Khan Academy is a great example of the positive power and inclusivity that online education can have. It may not necessarily be a substitute for school, but it is certainly widening the accessibility of quality educational content to an extremely wide audience, and for FREE. Khan Academy is a non-profit, so all of its backing comes from various investors and donors. And with this platform, he is able to reach millions of people.
The model of Khan Academy is certainly helping people learn in a individualized and customizable move-at-your-own-pace platform that is only really possible online. How is Khan’s platform and others like it changing the idea of the traditional educational model, and how might it continue to do so?
Noer, Michael. “One Man, One Computer, 10 Million Students: How Khan Academy Is Reinventing Education.” Forbes, 2 Nov 2012, https://www.forbes.com/sites/michaelnoer/2012/11/02/one-man-one-computer-10-million-students-how-khan-academy-is-reinventing-education/#2acb283444e0.
“It’s a prototypical Silicon Valley ethos, with one exception: The Khan Academy, which features 3,400 short instructional videos along with interactive quizzes and tools for teachers to chart student progress, is a nonprofit, boasting a mission of “a free world-class education for anyone anywhere.”
“About a fifth of American 15-year-olds do not have basic competence in science; 23% can’t use math in daily life. It’s those latter statistics that motivate Khan. The site covers a staggering array of topics–from basic arithmetic and algebra to the electoral college and the French Revolution. The videos are quirky affairs where you never see the instructor (usually Salman Khan himself, who personally has created nearly 3,000 of them). Instead, students are confronted with a blank digital blackboard, which, over the course of a ten-minute lesson narrated in Khan’s soothing baritone, is gradually filled up with neon-colored scrawls illustrating key concepts.”
“Over the past two years Khan Academy videos have been viewed more than 200 million times. The site is used by 6 million unique students each month (about 45 million total over the last 12 months), who have collectively solved more than 750 million problems (about 2 million a day), and the material, which is provided at no cost, is (formally or informally) part of the curriculum in 20,000 classrooms around the world. Volunteers have translated Khan’s videos into 24 different languages”
“Khan’s meteoric success has attracted the financial support of a bevy of high-profile, socially minded backers. . . In total Khan has raised $16.5 million, with assurances of more to come.
“”The numbers get really crazy when you look at the impact per dollar,” says Khan. “We have a $7 million operating budget, and we are reaching, over the course of a year, about 10 million students in a meaningful way. If you put any reasonable value on it, say $10 a year–and keep in mind we serve most students better than tutoring–and you are looking at, what, a 1,000% return?”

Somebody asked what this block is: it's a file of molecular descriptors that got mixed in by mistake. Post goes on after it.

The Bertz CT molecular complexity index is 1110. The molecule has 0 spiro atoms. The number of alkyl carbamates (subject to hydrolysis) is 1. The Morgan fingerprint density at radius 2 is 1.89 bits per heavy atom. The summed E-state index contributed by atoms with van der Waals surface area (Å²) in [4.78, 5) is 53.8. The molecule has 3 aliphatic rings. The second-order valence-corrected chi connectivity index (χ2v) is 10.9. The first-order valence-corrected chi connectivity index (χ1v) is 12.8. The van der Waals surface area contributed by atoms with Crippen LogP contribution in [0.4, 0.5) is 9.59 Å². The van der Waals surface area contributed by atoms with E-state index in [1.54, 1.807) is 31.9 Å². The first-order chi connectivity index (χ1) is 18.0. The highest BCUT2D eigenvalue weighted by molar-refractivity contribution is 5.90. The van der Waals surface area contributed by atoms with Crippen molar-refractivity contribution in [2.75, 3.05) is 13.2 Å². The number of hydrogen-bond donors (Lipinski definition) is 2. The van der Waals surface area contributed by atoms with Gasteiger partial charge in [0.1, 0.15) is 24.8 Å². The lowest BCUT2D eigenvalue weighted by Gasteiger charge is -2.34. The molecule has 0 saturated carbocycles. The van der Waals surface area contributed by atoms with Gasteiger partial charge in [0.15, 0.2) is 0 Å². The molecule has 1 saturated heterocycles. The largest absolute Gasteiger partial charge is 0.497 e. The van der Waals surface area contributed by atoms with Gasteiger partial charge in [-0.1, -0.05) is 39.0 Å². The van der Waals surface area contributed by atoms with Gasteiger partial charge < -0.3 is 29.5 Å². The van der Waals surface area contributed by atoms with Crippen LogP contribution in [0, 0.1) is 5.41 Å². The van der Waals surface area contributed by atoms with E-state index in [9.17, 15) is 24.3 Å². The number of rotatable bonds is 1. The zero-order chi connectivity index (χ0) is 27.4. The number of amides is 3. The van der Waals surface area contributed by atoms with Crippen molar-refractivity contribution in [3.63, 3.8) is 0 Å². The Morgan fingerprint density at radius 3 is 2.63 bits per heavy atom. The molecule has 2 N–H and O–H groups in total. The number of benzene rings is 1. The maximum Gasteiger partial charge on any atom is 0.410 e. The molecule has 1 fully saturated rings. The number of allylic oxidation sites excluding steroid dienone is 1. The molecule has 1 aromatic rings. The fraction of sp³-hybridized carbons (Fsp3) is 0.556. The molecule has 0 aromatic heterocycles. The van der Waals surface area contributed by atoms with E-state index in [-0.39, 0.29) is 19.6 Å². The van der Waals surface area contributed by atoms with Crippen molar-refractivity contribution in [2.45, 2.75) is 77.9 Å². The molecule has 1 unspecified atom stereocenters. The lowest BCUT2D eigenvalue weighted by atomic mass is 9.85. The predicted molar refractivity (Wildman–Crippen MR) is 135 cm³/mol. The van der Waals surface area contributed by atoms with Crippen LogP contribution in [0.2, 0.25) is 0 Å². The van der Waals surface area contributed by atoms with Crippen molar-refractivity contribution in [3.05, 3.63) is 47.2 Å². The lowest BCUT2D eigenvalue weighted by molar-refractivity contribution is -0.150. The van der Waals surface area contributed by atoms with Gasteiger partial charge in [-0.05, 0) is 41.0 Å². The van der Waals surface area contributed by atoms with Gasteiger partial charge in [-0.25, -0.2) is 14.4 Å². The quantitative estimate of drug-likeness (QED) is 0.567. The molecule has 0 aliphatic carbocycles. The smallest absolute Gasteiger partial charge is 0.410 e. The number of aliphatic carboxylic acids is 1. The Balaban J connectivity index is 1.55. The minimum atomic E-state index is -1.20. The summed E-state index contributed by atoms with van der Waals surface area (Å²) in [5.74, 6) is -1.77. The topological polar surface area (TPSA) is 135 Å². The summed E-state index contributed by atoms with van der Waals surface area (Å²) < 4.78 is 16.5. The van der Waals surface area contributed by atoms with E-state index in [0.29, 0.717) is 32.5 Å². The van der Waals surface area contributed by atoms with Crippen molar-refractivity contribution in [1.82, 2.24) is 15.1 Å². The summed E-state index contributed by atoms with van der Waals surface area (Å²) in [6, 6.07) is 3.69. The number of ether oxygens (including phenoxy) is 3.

“But Salman Khan’s ambitions go much further. “Now that there are these tools, where students can learn at their own pace and master the concepts before moving on, can we rethink this educational model that has been standard practice for hundreds of years?”
“Internet-based technology long ago figured out how to revolutionize and democratize everything from retail to auctions to maps. So what took so long to disrupt perhaps the largest, most dysfunctional field of all? With education several things were needed that until this decade hadn’t materialized: widespread broadband, low content costs (both creation and distribution) and rapidly proliferating mobile devices. And just as critically, a shift in social norms that accepts the efficacy of online learning coupled with a generation of digital natives willing to wholeheartedly embrace it. And this perfect storm is finally attracting investment.”
“The biggest opportunities of all may be in the developing world. Although broadband connectivity is more limited there than in richer countries, it is far from nonexistent, and ultracheap tablets like the $40 Aakash are starting to come to market. That makes alternative delivery systems possible. Dozens of Khan Academy videos, for instance, could fit on a single thumb drive.
“”This decade is the first opportunity we have ever had to extend quality secondary education to every kid on the planet,” says Tom Vander Ark, a venture capitalist who headed the Bill & Melinda Gates Foundation’s educational programs through 2006. “When you combine mobile devices, free content and an inexpensive, blended learning model, you can serve kids in the slums of Nairobi for $4 a month and you can start to imagine a $100-a-year high school that is quite high quality.””
“”We have a one-size-fits-all, one-speed-fits-all, one-path-fits-all model,” says Thrun. “And that is the result of one simple assumption that we are questioning. The assumption is that education takes place from teacher to student by spoken word–by synchronous, not recorded, spoken word. That means that all the students have to be at the same place at the same time. If everyone really learned at the same speed on the same path then you could fill a stadium and still have useful learning. But you can’t.”